Another BRIK in the wall:
One response from the Indonesian Government has been to set up the Badan Revitalisasi Industri Kayu (BRIK – Indonesian Institute for the Revitalisation of the Timber Industry), which was established in 2002 as a para-statal agency charged with monitoring and verifying the legality of timber. To qualify for a legality certificate (ETPIK) issued by BRIK, companies must show: that all timbers coming into their mills are accompanied by transportation permits (SKSHH); how much timber the mill used; and how much processed timber it produced. Using these figures BRIK claims it is able to show that a mill is using only authorised timber and can issue a certificate accordingly. BRIK has claimed that Indonesian mills produce 50-60 million cubic metres of legal roundwood equivalent, even though the current Annual Allowable Cut from active concessions is only 5.5 million m3. BRIK explains the difference by stating that the other 45-55 million m3 come from legal sources such as forest conversion, clearance of old oil palm plantations, rubber wood and from home gardens. No one else believes this.

The government claims that ETPIK certificates provide a guarantee of the legality of processed timbers. Development agencies and timber traders have different views. They characterise BRIK as: ‘untransparent’, ‘questionable’ and ‘not credible’. It is notorious that the crucial SKSHH certificates, on which the whole BRIK system relies, are readily available on the black market. Although the BRIK system has some merits – it is highly computerised and so, in the right hands, could offer a useful tool for tracking timbers – it is unlikely to reassure discerning buyers.

Don’t be Phased:
In May 2005, the World Bank-WWF ‘Forest Alliance’ announced its new targets for forests. By 2015 they hope to secure: 25 million hectares of new forest protected areas; 75 million hectares of improved management in forest protected areas; 100 million hectares of forests under certification; 100 million hectares of community forest management and; 100 million hectares of forests in a step-wise process of certification.

One of the WWF’s main vehicles for achieving this last target is the Global Forest and Trade Network, the local chapter of which in Indonesia is called Nusa Hijau, a project of WWF-Indonesia. Like other parts of GFTN, Nusa Hijau aims to help Indonesian concessionaires link to buyers while they gradually but progressively improve their forest management through a ‘step wise approach’ from mere legality through improved forest management to full certification. The Nusa Hijau process, which uses a simplified version of the TNC/DfID Legality Standard in its initial check list, has, so far, not managed to recruit a single company to become a member. It’s the same problem: no concessionaires can prove they are legal. WWF is however keen to work with local communities to help them resolve their differences with loggers.

LOV is just a three letter word:
An alternative approach is being tried by the Lembaga Ekolabel Indonesia (LEI) which has also developed a national timber certification scheme somewhat similar to, but less rigorous than, the FSC. Under its pilot ‘Legal Origin Verification’ (LOV) system, auditors licensed by LEI identify the sources of timber entering a mill and classify it according to whether it comes from forestry concessions, areas subject to clear-felling licences, district level clear-felling licences or from unknown sources. The exercise has been piloted with two major mills, Asia Pulp and Paper and Indo-Kiat. LEI does not consider LOV to be ‘legal certification’, merely a mechanism that provides partial information about wood origin, and it leaves it to buyers to decide if timber from such sources is acceptable or not.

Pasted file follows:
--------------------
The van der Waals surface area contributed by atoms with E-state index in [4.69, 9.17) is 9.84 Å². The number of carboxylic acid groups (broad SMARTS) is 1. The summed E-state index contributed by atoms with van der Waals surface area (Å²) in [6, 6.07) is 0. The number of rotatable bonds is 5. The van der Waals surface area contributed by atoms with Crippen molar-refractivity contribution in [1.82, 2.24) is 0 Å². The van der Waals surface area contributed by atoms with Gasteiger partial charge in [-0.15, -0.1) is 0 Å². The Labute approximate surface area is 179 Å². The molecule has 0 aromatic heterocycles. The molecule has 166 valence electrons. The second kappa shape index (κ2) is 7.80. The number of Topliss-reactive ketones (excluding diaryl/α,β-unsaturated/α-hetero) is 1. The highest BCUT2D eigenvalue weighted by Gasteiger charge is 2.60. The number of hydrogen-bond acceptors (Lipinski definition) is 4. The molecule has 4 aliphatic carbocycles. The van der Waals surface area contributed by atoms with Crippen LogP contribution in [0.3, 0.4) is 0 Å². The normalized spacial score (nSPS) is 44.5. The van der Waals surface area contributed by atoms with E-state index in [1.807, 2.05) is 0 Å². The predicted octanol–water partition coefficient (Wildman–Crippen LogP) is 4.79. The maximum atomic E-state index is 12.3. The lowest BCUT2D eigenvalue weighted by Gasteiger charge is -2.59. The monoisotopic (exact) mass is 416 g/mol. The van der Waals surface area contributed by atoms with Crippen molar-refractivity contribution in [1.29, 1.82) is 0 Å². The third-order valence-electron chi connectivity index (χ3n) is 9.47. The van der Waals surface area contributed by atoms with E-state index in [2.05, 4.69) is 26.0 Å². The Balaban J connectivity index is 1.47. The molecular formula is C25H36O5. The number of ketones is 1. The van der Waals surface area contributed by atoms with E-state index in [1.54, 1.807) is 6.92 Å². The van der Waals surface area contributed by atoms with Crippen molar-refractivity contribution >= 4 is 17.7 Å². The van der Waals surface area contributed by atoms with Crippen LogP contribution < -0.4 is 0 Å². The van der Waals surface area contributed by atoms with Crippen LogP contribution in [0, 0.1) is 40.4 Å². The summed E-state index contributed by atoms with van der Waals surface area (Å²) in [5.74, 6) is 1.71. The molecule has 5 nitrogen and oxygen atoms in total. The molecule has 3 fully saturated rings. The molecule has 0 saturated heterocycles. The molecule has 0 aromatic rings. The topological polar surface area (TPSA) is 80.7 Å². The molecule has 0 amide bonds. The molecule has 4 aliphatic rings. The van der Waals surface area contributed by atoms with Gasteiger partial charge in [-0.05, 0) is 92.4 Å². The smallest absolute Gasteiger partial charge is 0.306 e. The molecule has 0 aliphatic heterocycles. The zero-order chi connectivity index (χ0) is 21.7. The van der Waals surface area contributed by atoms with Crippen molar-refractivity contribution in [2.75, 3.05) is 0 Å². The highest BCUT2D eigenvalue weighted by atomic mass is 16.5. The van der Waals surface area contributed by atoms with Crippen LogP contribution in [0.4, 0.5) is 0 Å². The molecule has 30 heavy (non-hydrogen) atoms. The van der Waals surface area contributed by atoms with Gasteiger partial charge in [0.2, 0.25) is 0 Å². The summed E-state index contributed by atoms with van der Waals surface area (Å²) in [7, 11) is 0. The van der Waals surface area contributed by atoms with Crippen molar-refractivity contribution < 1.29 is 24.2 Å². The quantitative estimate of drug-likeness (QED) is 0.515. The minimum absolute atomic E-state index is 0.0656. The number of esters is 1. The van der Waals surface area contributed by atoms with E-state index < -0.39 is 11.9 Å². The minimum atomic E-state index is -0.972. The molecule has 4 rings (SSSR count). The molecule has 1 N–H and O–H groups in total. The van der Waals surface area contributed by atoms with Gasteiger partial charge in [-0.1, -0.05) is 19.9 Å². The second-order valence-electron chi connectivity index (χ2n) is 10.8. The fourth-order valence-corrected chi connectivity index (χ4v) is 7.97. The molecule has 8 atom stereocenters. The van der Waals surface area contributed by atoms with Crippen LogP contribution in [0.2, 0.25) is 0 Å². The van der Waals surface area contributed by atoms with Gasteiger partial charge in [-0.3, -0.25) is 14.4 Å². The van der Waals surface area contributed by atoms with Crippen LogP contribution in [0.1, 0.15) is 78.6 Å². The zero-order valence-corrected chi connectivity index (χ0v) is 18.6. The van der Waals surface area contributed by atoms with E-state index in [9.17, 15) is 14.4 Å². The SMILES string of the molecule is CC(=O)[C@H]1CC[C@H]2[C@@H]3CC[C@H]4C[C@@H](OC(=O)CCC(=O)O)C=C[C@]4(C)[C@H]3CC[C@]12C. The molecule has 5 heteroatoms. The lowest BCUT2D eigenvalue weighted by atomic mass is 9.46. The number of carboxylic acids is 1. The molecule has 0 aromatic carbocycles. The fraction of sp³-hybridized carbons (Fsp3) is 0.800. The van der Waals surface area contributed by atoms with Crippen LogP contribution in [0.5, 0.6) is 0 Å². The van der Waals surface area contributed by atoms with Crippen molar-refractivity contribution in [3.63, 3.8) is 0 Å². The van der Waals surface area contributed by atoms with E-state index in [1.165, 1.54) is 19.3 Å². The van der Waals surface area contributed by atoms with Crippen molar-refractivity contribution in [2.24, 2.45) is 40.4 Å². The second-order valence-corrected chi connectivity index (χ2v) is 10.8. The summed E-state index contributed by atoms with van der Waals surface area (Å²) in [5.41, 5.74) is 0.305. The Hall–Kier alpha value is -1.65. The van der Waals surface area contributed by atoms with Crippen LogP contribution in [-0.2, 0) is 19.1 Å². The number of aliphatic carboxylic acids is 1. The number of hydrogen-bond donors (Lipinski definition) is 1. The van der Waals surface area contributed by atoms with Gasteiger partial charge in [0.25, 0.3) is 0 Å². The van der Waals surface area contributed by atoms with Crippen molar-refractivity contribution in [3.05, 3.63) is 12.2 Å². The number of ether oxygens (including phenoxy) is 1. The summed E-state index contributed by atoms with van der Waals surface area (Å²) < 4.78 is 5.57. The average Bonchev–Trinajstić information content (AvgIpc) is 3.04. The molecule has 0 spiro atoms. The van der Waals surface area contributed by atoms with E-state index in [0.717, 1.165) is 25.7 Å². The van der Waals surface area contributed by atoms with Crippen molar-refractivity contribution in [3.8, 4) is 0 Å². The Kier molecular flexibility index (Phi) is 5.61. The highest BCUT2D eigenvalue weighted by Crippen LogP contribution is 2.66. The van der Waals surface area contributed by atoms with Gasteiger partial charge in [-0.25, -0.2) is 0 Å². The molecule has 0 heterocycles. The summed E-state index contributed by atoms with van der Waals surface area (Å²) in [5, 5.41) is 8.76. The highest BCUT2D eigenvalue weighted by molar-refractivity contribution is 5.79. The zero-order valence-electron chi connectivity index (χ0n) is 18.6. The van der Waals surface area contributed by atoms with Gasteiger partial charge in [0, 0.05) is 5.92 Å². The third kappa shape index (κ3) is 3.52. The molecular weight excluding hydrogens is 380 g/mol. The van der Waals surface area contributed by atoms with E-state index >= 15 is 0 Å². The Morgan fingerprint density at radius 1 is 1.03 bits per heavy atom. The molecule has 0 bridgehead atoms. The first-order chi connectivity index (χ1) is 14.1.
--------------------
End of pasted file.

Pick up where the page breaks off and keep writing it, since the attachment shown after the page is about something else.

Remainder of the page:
‘Ten Steps to Heaven’:
Meanwhile, the World Bank has its own ‘Systemic 10 Step Program to curb illegal logging’, known affectionately by NGOs as ‘10 Steps to Heaven’. Step 2 of the plan is to ‘identify legal sources of timber’ through agreement on a definition of legal timber. Taking into account ICRAF’s findings, the Bank rightly requires the Forestry Department to proceed with the delineation, demarcation and gazettement of forests to ‘legitimate and establish certainty for recognized legal sources’. The trouble is, at current rates, the Forestry Department is unlikely to complete this task until 2045!

Dr. Who?
WALHI, the Indonesian Environment Forum and local chapter of Friends of the Earth, which has been calling for a moratorium on industrial logging since 2001, is sceptical of the whole approach. Industrial logging moratoriums (currently in place in Aceh and Papua) are needed throughout the country, WALHI argues, to allow space for the development of a transparent and accountable forest management system that respects community rights. Destructive logging, they point out, is happening inside and outside concessions. Most of the forest loss of the past 20 years has been in concessions. The challenge is not to make logging legal but to make it sustainable. WALHI is concerned that focusing on identifying ‘legal logging’ merely legitimates the current system, and will perpetuate the deals going on under the table, by which concessions are handed out as perks to political cronies in exchange for handsome payments to forestry officials and political parties’ election campaign funds. The real political economy of logging – for which all the legal cover is mere papering the cracks – can only be tackled by stopping the concession system itself. According to this analysis, Kaban’s ‘virus’ infects the whole forestry regime and only major surgery holds out any hope. So long as the doctors all disagree on the nature of the disease and its cure, the prognosis for the patient looks bleak.

By: Marcus Colchester, Forest Peoples Programme, e-mail:, Sources: FPP study for TNC see: : World Bank, A Systemic 10 Step Program to Curb Illegal Logging and Improve Law Enforcement in Indonesia. (draft August 2005): Jakarta Post 15 August 2005.